As I traveled the 2 1/2 miles of path, I continued to think about the "love yourself, love your body" idea. It seems all of us are constantly reminded to love who you are. Embrace the nuances that make you YOU. I considered why our society finds this so important? So many people seem to have such fragile self-esteems. Perhaps that is how this all began. Or, is it used to promote healthy living hoping people will treat their body with kindness? Maybe it is some kind of good-will gesture to make us feel better when we do not meet some societal standard of beauty? Is it an excuse for those that cannot find the will-power to change something they don't like about themselves? Could "love yourself, love your body" really just be a societal mantra created for consumerism? I stopped when I thought of that one. Is this the reason behind this movement--consumerism?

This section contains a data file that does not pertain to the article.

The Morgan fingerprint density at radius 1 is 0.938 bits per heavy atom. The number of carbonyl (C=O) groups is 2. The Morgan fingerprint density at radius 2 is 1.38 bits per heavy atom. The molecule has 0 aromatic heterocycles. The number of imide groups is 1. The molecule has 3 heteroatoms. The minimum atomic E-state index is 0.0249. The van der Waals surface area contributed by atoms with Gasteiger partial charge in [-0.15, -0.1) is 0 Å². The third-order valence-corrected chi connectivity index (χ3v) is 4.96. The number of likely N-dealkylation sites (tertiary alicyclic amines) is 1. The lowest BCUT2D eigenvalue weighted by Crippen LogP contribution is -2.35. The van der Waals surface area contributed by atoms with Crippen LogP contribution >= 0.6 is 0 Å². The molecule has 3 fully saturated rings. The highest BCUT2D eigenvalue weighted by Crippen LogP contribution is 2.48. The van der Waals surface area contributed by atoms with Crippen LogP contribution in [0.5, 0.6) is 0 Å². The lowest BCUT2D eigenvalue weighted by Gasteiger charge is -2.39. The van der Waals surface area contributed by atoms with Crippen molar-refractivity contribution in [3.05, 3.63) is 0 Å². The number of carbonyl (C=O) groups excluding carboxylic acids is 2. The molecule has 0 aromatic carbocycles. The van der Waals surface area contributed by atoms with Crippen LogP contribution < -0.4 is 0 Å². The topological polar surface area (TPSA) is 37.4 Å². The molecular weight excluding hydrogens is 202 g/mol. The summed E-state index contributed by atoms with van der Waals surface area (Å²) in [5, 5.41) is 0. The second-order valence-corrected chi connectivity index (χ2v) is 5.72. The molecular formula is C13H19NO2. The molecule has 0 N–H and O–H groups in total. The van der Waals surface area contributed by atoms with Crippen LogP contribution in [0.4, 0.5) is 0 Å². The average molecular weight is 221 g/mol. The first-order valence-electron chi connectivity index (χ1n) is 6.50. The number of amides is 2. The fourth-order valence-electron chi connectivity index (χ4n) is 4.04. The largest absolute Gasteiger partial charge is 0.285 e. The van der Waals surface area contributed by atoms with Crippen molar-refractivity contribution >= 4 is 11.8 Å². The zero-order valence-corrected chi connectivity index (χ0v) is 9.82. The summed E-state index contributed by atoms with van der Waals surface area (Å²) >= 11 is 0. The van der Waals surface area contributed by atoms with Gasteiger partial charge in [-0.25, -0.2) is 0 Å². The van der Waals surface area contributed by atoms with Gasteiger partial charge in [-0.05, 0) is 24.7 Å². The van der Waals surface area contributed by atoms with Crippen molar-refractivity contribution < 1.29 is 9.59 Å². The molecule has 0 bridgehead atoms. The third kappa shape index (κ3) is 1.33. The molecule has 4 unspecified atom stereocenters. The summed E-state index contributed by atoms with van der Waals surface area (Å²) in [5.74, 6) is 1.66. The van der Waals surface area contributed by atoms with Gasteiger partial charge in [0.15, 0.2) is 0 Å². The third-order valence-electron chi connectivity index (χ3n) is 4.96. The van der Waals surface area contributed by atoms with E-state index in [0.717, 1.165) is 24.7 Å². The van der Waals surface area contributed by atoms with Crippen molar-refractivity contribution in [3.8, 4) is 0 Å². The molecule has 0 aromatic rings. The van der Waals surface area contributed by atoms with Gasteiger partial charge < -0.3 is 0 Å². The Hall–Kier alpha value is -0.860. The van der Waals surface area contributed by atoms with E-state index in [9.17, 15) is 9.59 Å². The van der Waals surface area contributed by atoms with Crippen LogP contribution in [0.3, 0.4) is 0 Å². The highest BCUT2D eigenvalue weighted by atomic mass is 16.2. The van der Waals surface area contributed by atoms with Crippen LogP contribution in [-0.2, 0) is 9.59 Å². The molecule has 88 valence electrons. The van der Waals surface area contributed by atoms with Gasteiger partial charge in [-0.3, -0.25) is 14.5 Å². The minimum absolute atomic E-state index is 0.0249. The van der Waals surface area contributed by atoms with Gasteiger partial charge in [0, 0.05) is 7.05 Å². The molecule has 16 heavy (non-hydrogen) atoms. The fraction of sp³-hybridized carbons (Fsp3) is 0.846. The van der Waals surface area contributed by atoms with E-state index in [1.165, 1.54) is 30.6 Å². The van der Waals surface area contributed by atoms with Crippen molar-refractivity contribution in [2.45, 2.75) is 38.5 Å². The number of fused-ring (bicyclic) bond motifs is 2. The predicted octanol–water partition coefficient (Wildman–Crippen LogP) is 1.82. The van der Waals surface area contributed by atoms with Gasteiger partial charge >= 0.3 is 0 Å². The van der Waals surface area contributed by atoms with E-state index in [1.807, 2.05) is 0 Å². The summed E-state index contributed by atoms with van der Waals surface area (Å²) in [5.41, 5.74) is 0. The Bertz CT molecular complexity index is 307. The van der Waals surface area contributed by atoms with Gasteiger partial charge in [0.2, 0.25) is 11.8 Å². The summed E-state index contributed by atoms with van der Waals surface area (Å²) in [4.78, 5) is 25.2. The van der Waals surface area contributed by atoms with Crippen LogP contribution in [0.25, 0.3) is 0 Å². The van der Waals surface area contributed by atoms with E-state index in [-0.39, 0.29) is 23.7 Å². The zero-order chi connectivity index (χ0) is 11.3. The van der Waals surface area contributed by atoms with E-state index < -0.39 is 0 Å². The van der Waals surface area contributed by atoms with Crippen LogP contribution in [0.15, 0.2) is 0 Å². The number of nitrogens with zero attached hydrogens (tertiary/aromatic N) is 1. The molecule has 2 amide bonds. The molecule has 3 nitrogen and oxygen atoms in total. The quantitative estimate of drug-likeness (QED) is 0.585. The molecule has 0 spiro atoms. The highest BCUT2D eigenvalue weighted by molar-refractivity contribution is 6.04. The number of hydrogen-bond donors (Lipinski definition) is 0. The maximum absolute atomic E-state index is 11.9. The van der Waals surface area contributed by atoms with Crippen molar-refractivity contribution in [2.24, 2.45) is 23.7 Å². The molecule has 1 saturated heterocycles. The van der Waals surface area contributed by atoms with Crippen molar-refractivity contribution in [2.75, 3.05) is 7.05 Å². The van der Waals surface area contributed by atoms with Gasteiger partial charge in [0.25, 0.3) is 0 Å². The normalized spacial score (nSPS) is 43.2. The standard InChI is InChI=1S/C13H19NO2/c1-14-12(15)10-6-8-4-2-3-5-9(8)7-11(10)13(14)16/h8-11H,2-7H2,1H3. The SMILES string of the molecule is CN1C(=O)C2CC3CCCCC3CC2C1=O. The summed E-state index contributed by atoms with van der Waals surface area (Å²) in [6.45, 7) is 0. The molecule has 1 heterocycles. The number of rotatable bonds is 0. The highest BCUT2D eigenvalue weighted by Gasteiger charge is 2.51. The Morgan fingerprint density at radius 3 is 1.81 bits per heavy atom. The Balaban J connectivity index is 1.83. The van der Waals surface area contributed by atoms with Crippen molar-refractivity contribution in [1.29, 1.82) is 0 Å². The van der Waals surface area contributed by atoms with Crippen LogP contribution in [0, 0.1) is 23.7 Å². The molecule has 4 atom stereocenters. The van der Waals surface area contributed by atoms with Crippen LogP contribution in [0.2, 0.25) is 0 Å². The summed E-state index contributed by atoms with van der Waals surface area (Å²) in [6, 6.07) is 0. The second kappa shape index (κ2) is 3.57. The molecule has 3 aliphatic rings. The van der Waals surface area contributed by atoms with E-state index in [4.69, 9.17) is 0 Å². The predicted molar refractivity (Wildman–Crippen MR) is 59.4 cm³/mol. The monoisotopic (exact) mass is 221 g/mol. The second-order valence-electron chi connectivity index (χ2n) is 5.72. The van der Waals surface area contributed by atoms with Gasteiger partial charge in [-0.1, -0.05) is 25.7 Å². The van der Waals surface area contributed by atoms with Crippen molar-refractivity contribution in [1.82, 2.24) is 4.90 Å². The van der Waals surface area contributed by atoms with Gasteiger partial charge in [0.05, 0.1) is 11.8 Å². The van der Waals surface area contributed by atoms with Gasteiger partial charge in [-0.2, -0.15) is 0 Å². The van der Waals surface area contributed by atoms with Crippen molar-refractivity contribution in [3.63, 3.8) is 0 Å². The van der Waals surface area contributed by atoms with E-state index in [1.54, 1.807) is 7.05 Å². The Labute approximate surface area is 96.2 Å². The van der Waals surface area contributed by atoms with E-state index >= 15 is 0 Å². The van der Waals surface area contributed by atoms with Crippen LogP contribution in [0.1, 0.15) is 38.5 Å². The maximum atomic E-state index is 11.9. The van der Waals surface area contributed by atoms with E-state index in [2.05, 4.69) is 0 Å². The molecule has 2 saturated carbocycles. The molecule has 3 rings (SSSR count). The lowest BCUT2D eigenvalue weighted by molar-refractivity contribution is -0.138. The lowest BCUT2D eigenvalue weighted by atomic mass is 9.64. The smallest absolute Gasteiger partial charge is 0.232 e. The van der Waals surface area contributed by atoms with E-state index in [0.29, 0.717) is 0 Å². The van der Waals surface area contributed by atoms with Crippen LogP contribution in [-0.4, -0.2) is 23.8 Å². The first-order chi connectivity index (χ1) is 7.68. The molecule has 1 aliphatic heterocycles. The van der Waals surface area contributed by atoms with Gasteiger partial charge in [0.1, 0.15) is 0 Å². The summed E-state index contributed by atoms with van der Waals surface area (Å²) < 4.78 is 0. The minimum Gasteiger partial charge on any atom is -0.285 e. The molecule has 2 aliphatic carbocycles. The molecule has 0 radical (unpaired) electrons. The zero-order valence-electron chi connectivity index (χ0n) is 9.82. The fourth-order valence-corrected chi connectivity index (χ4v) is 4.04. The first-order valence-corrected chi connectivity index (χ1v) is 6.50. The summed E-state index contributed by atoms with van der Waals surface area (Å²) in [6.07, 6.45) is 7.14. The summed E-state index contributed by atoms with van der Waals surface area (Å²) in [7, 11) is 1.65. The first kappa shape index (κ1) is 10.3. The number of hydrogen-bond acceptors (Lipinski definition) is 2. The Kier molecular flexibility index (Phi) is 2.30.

There is nothing like material-goods to either make us feel like we love ourselves, or it is a validation for ourselves that we do. Advertisers have figured out that they can sell us just about anything from the food we eat to the bikinis some people shouldn't wear, to cosmetics, gym memberships, salon services, even vacations and of course the cars we drive all because of our obsession with our self. This obsession was created or at least nurtured for consumerism.

We are told not only must we love ourselves, but we must love ourselves FIRST before we can love others or before good things can start happening to us. I never understood the logic behind this way of thinking. It seems backwards to me. Loving yourself should be the end result of a very long process. A process that involves surrounding ourselves with people (friends, family, work relationships) who make us feel loved and appreciated. Those relationships are the key to how we feel about ourselves.